Don’t Delete Ticketmaster’s Email Promising Free Tickets—It’s True!

If you receive an email from Ticketmaster alerting you that you’ve earned free tickets—Don’t delete it!

It’s not spam.

If you have purchased tickets from Ticketmaster any time between October 1999 and February 2013, you could be one of the 50 million Americans eligible to receive vouchers for free and discounted tickets.

So what’s the catch?

There isn’t one.

It’s totally legit.

Ticketmaster was involved in a $386 million class action lawsuit in which they were accused of overcharging customers.  As part of the settlement, Ticketmaster is refunding some of the “excessive” service fees by giving away free tickets.

The Settlement:

In 2003, two men who purchased tickets for the Wilco and Bruce Springsteen concerts filed a joint lawsuit arguing that Ticketmaster’s fees were excessive and obscure.

The lawsuit was later granted class-action status, and in 2011 both parties arrived at a preliminary settlement requiring Ticketmaster to return money to fans.

Ticketmaster has been ordered to payout $42 million over four years with a yearly minimum of at least $10.5 million.

The company has committed to providing $10 million in ticket vouchers and discount codes for concerts through May 2017.

The number of free tickets that become available after this initial $10 million is dependent upon the number of vouchers actually redeemed and discount codes used.

How it works:

This is where things get tricky…

Every eligible purchase will have earned you a discount code or voucher.

There are three types of discount codes/vouchers– all with a different value:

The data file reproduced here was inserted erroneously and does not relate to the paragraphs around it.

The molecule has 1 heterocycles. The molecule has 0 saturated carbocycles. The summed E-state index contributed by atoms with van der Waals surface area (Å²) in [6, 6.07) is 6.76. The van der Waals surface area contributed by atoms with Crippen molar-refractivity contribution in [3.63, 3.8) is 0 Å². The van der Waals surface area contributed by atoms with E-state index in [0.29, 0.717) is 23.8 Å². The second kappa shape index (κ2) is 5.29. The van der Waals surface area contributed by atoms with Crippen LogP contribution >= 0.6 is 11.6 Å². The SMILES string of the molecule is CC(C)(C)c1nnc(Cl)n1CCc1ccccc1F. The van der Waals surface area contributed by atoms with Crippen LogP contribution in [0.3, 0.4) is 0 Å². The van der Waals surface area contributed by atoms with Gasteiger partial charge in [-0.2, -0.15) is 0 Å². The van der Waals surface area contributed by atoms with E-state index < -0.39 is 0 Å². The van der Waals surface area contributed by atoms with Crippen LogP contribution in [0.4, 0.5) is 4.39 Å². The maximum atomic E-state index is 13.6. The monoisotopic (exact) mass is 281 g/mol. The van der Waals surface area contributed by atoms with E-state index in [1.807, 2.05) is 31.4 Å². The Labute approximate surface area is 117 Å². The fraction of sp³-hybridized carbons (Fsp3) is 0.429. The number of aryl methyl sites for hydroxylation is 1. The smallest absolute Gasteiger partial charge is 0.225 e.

$2.25 discount on any ticket
$5 discount toward UPS delivery
Two free tickets for general admission seating at venues owned or operated by Live Nation Entertainment, which owns Ticketmaster.

The $2.25 vouchers can be used on any event sold through Ticketmaster.

The free ticket vouchers are a different matter. The company has not explained when, where and how these tickets can be used.  They have also failed to provide a list of eligible shows leaving many customers frustrated.  Odds are most of the free ticket will be limited to the– less popular– niche market shows like Ice Capades or the Insane Clown Posse concert.

What you need to do:

Check your email for the subject line: “Schlesinger v. Ticketmaster Class Action Settlement — Notice Regarding Discount and Ticket Codes.”
Log in to your Ticketmaster account.
Click on the “Active Vouchers” link in the sidebar to see how many discount codes and vouchers you have earned.
Be sure to read all of the terms and conditions before attempting to redeem the vouchers.

The good news in all of this is Ticketmaster seems to have learned their lesson and altered the way they do business.

Steven Blonder, a leading attorney on the lawsuit says that “since the lawsuit was brought, Ticketmaster has changed the way it describes its fees and charges on its website so we get more clarity and transparency.”

Consumer Expert Denise Hill

Denise is currently a writer and editor for a federal agency in Washington, DC. She is an open-minded free spirit always ready for new adventures. She enjoys traveling and relishes being exposed to alternate points of view. Faith, family and finances are the core of her value system. She follows her own path and marches to her own beat. She is a dream chaser and with her husband and best friend by her side, she plans to take over the world.